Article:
[kamwa]soccer [lumbe]women [pompi]victory [limmu]exciting
[rana]penalty [winzi]kick [zoncu]score [bunku]final
we will illustrate this process by using non-English language data.
No knowledge of the language is required to complete the analysis. All you need is knowledge of distinctive features and an understanding of the thought process involved.Our task is to analyze the two sounds [n] [m] in Egaugnal using data set (3) (assume for this analysis that English and English share the same phonemic inventory)
We begin by attempting to probe contrast by looking for a minimal pair. While both sounds are used word internally, we see from that [m]
is followed by [w],[b],[p]and[m], while [n] is followed by [a],[z],[c]and[k]. Because there is no overlap in terms of the immediately following sounds, we cannot find a minimal pair with respect to [m]and [n],and Egaugnal.This means they must be allophones of the same phoneme.Now we need to write a rule that explains this allophonic variation.To simplify the process somewhat, we 'll assume for the time-being that,of the two surface forms, one is more basic(the one that's used primarily). Because yhe basic form is the one that's used more often, we'll use it to refer to the phoneme. Let's assume for the moment that the phoneme is /n/; our task is to explain how and when /n/ becomes [m]. One option is the following.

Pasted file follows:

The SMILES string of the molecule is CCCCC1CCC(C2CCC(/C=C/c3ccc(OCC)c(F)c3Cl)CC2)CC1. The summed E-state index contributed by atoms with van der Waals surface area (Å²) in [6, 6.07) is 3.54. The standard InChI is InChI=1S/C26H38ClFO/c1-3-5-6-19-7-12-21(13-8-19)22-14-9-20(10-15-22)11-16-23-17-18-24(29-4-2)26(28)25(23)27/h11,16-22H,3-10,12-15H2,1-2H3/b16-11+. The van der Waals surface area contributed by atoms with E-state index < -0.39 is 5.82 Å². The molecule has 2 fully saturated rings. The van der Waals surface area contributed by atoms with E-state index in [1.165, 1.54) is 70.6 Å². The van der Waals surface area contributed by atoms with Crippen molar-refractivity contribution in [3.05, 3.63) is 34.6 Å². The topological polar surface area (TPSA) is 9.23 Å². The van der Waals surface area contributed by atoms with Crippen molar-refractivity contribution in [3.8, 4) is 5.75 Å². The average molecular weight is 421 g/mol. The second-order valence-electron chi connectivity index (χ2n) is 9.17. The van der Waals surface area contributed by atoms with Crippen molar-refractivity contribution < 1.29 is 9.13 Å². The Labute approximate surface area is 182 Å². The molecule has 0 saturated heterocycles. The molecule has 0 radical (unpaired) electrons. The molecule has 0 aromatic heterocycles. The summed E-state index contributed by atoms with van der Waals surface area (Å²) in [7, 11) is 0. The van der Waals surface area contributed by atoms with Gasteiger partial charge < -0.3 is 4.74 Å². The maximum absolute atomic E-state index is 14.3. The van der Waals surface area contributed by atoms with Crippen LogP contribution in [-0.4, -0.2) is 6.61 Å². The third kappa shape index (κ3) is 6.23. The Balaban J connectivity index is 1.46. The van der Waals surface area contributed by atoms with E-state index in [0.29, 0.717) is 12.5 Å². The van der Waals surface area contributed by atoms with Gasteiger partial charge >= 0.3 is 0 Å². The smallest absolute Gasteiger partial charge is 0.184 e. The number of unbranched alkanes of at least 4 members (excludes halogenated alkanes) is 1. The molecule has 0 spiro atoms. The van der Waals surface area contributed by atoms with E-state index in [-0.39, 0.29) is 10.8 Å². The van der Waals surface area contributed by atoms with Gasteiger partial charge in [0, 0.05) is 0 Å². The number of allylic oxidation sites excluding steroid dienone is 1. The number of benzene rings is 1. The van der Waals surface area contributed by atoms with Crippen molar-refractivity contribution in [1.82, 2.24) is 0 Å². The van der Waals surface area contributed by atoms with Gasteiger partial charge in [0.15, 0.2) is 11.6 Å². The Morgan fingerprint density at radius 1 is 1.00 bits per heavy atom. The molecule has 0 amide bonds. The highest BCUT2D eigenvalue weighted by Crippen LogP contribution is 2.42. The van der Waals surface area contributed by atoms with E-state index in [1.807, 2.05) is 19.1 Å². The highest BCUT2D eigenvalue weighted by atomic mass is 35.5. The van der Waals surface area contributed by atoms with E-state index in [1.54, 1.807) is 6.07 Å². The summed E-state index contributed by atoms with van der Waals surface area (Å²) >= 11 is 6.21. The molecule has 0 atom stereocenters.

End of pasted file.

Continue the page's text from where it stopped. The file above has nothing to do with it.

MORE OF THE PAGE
/n/ becomes[m] before [w](see the word for "soccer")
/n/ becomes[m] before [b](see the word for "women")
/n/ becomes[m] before [p](see the word for "victory")
/n/ becomes[m] before [m](see the word for "exciting")
/n/ becomes[m] before bilabial consonants
ちなみにbilabial consonantsとはplace of articulation調音点のことで口の中のどこで発音されるかとういうことをあらわしています。[w][b][p][m]はすべてbilabialつまり両唇音であります。